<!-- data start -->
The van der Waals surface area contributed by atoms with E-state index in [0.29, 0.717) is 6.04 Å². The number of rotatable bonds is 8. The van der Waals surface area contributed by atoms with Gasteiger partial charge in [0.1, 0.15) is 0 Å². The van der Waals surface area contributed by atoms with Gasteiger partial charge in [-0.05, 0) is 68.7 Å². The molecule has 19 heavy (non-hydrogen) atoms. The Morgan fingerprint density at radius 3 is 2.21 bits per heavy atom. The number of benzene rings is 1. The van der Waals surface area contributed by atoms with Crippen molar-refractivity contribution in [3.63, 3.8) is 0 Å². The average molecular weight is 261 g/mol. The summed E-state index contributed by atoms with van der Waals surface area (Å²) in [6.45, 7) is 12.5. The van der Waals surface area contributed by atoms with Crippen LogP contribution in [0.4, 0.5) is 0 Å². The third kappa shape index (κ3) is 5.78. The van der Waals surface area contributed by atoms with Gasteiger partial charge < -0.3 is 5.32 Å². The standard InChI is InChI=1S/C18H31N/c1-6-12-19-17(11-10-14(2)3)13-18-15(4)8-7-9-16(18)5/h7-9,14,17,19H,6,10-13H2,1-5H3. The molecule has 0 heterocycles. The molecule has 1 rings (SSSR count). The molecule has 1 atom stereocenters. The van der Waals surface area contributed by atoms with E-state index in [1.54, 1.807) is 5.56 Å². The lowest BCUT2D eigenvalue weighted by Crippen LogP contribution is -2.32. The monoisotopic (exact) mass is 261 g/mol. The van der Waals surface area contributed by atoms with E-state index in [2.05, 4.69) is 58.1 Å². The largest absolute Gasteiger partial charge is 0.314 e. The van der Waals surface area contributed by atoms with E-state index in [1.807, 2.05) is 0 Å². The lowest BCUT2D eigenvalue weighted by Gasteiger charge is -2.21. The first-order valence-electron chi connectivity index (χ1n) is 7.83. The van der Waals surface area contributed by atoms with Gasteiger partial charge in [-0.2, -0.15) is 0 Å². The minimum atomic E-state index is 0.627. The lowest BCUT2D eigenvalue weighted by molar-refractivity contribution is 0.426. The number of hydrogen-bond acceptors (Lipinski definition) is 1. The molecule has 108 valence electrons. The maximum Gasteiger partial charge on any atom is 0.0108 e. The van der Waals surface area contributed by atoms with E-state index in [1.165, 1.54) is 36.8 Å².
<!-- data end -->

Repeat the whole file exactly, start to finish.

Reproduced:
The van der Waals surface area contributed by atoms with E-state index in [0.29, 0.717) is 6.04 Å². The number of rotatable bonds is 8. The van der Waals surface area contributed by atoms with Gasteiger partial charge in [0.1, 0.15) is 0 Å². The van der Waals surface area contributed by atoms with Gasteiger partial charge in [-0.05, 0) is 68.7 Å². The molecule has 19 heavy (non-hydrogen) atoms. The Morgan fingerprint density at radius 3 is 2.21 bits per heavy atom. The number of benzene rings is 1. The van der Waals surface area contributed by atoms with Crippen molar-refractivity contribution in [3.63, 3.8) is 0 Å². The average molecular weight is 261 g/mol. The summed E-state index contributed by atoms with van der Waals surface area (Å²) in [6.45, 7) is 12.5. The van der Waals surface area contributed by atoms with Crippen LogP contribution in [0.4, 0.5) is 0 Å². The third kappa shape index (κ3) is 5.78. The van der Waals surface area contributed by atoms with Gasteiger partial charge < -0.3 is 5.32 Å². The standard InChI is InChI=1S/C18H31N/c1-6-12-19-17(11-10-14(2)3)13-18-15(4)8-7-9-16(18)5/h7-9,14,17,19H,6,10-13H2,1-5H3. The molecule has 0 heterocycles. The molecule has 1 rings (SSSR count). The molecule has 1 atom stereocenters. The van der Waals surface area contributed by atoms with E-state index in [1.54, 1.807) is 5.56 Å². The lowest BCUT2D eigenvalue weighted by Crippen LogP contribution is -2.32. The monoisotopic (exact) mass is 261 g/mol. The van der Waals surface area contributed by atoms with E-state index in [2.05, 4.69) is 58.1 Å². The largest absolute Gasteiger partial charge is 0.314 e. The van der Waals surface area contributed by atoms with E-state index in [1.807, 2.05) is 0 Å². The lowest BCUT2D eigenvalue weighted by Gasteiger charge is -2.21. The first-order valence-electron chi connectivity index (χ1n) is 7.83. The van der Waals surface area contributed by atoms with Gasteiger partial charge in [-0.2, -0.15) is 0 Å². The minimum atomic E-state index is 0.627. The lowest BCUT2D eigenvalue weighted by molar-refractivity contribution is 0.426. The number of hydrogen-bond acceptors (Lipinski definition) is 1. The molecule has 108 valence electrons. The maximum Gasteiger partial charge on any atom is 0.0108 e. The van der Waals surface area contributed by atoms with E-state index in [1.165, 1.54) is 36.8 Å².